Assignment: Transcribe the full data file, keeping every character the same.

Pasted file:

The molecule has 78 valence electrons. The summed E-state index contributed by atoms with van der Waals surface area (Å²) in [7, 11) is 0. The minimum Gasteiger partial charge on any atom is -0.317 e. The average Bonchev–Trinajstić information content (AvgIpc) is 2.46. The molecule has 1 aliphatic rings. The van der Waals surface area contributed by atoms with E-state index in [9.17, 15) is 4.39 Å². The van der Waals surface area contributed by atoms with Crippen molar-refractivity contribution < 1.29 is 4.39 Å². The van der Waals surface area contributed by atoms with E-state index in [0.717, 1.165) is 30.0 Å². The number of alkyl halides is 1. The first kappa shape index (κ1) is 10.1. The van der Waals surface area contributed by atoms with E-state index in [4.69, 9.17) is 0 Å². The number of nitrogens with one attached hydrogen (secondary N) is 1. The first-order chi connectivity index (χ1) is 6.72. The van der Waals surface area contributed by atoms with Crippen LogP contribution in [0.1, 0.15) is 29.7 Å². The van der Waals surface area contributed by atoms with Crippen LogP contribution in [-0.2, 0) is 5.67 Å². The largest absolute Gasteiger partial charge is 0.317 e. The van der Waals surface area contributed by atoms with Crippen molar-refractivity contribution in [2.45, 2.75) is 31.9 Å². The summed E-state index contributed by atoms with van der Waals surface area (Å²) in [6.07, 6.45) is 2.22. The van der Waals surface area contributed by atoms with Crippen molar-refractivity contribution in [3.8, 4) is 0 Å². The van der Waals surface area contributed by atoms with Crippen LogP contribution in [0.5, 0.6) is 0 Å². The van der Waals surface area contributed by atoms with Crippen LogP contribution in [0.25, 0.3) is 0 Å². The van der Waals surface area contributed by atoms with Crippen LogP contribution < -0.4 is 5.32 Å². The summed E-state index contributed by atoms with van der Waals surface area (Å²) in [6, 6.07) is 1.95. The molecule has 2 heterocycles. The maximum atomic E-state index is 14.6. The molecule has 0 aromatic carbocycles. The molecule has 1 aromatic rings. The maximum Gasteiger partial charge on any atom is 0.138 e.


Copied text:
The molecule has 78 valence electrons. The summed E-state index contributed by atoms with van der Waals surface area (Å²) in [7, 11) is 0. The minimum Gasteiger partial charge on any atom is -0.317 e. The average Bonchev–Trinajstić information content (AvgIpc) is 2.46. The molecule has 1 aliphatic rings. The van der Waals surface area contributed by atoms with E-state index in [9.17, 15) is 4.39 Å². The van der Waals surface area contributed by atoms with Crippen molar-refractivity contribution < 1.29 is 4.39 Å². The van der Waals surface area contributed by atoms with E-state index in [0.717, 1.165) is 30.0 Å². The number of alkyl halides is 1. The first kappa shape index (κ1) is 10.1. The van der Waals surface area contributed by atoms with E-state index in [4.69, 9.17) is 0 Å². The number of nitrogens with one attached hydrogen (secondary N) is 1. The first-order chi connectivity index (χ1) is 6.72. The van der Waals surface area contributed by atoms with Crippen LogP contribution in [0.1, 0.15) is 29.7 Å². The van der Waals surface area contributed by atoms with Crippen LogP contribution in [-0.2, 0) is 5.67 Å². The largest absolute Gasteiger partial charge is 0.317 e. The van der Waals surface area contributed by atoms with Crippen molar-refractivity contribution in [2.45, 2.75) is 31.9 Å². The summed E-state index contributed by atoms with van der Waals surface area (Å²) in [6.07, 6.45) is 2.22. The van der Waals surface area contributed by atoms with Crippen molar-refractivity contribution in [3.8, 4) is 0 Å². The van der Waals surface area contributed by atoms with Crippen LogP contribution in [0.5, 0.6) is 0 Å². The van der Waals surface area contributed by atoms with Crippen LogP contribution in [0.25, 0.3) is 0 Å². The van der Waals surface area contributed by atoms with Crippen LogP contribution < -0.4 is 5.32 Å². The summed E-state index contributed by atoms with van der Waals surface area (Å²) in [6, 6.07) is 1.95. The molecule has 2 heterocycles. The maximum atomic E-state index is 14.6. The molecule has 0 aromatic carbocycles. The molecule has 1 aromatic rings. The maximum Gasteiger partial charge on any atom is 0.138 e.